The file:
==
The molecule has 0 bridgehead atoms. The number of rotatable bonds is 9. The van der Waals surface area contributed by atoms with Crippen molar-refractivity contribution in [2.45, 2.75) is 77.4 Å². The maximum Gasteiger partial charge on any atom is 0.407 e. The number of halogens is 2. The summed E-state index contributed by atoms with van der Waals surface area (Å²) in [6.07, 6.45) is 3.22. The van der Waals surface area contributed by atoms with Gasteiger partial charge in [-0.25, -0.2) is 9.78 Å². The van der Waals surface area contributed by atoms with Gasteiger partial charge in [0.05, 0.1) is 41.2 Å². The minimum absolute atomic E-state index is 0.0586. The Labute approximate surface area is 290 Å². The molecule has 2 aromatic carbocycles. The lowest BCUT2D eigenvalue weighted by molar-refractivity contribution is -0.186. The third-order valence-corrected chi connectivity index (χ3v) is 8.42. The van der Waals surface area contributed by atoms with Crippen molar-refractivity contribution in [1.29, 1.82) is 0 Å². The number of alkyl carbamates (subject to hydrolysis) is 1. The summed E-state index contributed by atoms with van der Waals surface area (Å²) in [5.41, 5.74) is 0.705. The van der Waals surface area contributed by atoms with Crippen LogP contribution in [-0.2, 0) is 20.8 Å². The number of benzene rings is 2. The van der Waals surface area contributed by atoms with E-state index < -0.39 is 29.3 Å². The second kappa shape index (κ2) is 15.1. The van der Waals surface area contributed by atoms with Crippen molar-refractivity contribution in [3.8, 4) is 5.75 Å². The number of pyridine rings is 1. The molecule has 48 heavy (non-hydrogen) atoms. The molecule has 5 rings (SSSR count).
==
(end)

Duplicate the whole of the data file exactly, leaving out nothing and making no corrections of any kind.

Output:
The molecule has 0 bridgehead atoms. The number of rotatable bonds is 9. The van der Waals surface area contributed by atoms with Crippen molar-refractivity contribution in [2.45, 2.75) is 77.4 Å². The maximum Gasteiger partial charge on any atom is 0.407 e. The number of halogens is 2. The summed E-state index contributed by atoms with van der Waals surface area (Å²) in [6.07, 6.45) is 3.22. The van der Waals surface area contributed by atoms with Gasteiger partial charge in [-0.25, -0.2) is 9.78 Å². The van der Waals surface area contributed by atoms with Gasteiger partial charge in [0.05, 0.1) is 41.2 Å². The minimum absolute atomic E-state index is 0.0586. The Labute approximate surface area is 290 Å². The molecule has 2 aromatic carbocycles. The lowest BCUT2D eigenvalue weighted by molar-refractivity contribution is -0.186. The third-order valence-corrected chi connectivity index (χ3v) is 8.42. The van der Waals surface area contributed by atoms with Crippen molar-refractivity contribution in [1.29, 1.82) is 0 Å². The number of alkyl carbamates (subject to hydrolysis) is 1. The summed E-state index contributed by atoms with van der Waals surface area (Å²) in [5.41, 5.74) is 0.705. The van der Waals surface area contributed by atoms with Crippen LogP contribution in [-0.2, 0) is 20.8 Å². The number of benzene rings is 2. The van der Waals surface area contributed by atoms with E-state index < -0.39 is 29.3 Å². The second kappa shape index (κ2) is 15.1. The van der Waals surface area contributed by atoms with Crippen molar-refractivity contribution in [3.8, 4) is 5.75 Å². The number of pyridine rings is 1. The molecule has 48 heavy (non-hydrogen) atoms. The molecule has 5 rings (SSSR count).